“Speak Consolingly to the Depressed Souls”
“IN THE beginning I felt low, and this mood lingered. I didn’t feel like going anywhere or doing anything, nor could I concentrate. I became despondent, confused, and began to think that my entire life and my good record of service to God was not worth anything. I grew panicky and frightened.” Thus a 48-year-old Witness who had spent many years as a missionary described her feelings. “I had always been healthy physically and spiritually, but then I suddenly felt that I would never feel good again.”
A mature brother also reports: “I became very depressed because of my job. I would come home from work so despondent that I could not eat. I would leave the table and go into a private room and cry—I just could not stop the tears. I was easily angered by others. I kept thinking, ‘Where am I headed? Why is this happening to me?’ It continued for six months.”
These persons suffered from major depression. Other reports tell that there are still “depressed souls” among God’s people. (1 Thessalonians 5:14) Statistics for the world indicate a striking increase in depressed persons. Though persons with a relationship with God are often less affected by the situations inducing depression, they are by no means immune to this disorder. But should such faithful servants be so plagued?
“I Am Depressed Exceedingly”
Loyal King David of Jerusalem was a victim of depression. As a result of some errors or foolishness on his part, he wrote: “I am depressed exceedingly; I go mourning all day long.” (Psalm 38:6, DeWitt) The box on the next page shows how a number of faithful servants have felt at times, and why. However, all those listed in the box overcame their distress. According to the Bible record, they all continued serving God faithfully.
There are many reasons why persons get depressed. Over some of these the sufferer has little control. Recent medical research has indicated that some types of severe depression are caused by a chemical imbalance in the brain that may be the result of a number of physical causes.a At the same time our thoughts alone can bring on depression. One Bible example is revealing.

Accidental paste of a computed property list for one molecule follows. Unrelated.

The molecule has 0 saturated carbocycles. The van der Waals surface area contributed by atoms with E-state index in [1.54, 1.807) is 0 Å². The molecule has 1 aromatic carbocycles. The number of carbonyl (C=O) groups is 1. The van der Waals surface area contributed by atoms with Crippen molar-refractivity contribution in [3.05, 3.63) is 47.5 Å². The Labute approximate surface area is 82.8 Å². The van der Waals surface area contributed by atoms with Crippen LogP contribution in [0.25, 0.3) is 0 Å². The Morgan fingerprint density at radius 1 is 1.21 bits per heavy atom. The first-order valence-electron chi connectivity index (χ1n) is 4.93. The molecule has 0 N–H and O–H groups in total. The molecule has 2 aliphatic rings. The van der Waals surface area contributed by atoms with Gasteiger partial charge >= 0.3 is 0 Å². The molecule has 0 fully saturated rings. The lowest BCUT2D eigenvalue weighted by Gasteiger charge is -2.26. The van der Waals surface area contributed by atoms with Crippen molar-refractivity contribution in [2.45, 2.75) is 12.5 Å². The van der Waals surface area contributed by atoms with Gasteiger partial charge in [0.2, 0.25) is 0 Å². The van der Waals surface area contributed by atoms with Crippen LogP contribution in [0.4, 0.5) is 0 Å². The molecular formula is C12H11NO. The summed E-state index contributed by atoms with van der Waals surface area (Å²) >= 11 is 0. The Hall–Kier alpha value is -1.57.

Epaphroditus, a zealous helper of the imprisoned apostle Paul, suffered depression. Paul sent this servant back from Rome to his former congregation in Philippi, and perhaps by means of him dispatched a letter stating among other things, “[Epaphroditus] is depressed because you heard he had fallen sick.” True, he had been sick, but now was well—yet depressed. What caused the depression? He realized that the congregation “heard he had fallen sick.” Why would this depress him?—Philippians 2:25-30.
This devoted servant was evidently very sensitive to others’ feelings. He was very concerned about the worry of his dear brothers and sisters in his home congregation over the report of his ill health. It seems that the anxiety of wanting to set their minds at ease—but hopelessly separated by hundreds of miles—brought on the depression. The same could happen today, even to those who, like Epaphroditus, wholly exert themselves in the Lord’s work. Intense worry and concern over others’ feelings, or perhaps a feeling of letting others down, can produce depression.
But how can others help those who are depressed?
One depressed Christian tearfully pleaded with her husband: “What am I going to do? I just can’t go on like this!” The husband who was an unbeliever retorted: “You’re just going to have to stand it!” So crushed was this woman that the next day she almost committed suicide! How important that all heed the Bible’s command: “Speak consolingly to the depressed souls.” Sometimes irreparable damage can result if one does not. Yet often a person may want to cheer up a depressed soul but not know what to say.—1 Thessalonians 5:14.
In his second letter to the Corinthian Christians, Paul indicates that he ‘felt low,’ for he had “fears within.” A good report comforted him. Titus brought word of the Corinthian congregation’s improved spiritual condition and of their “zeal” or concern for Paul, their “longing” for him. Hearing of their love for him cheered Paul up. (2 Corinthians 7:5-7) The same is true today. One Christian woman who suffered a crippling depression stated: “Most of all you need to know that others care about you as a person. You need to hear someone say, ‘I understand; you’ll be all right soon. I appreciate your experience and I like talking with you.’”
“I Learned Empathy”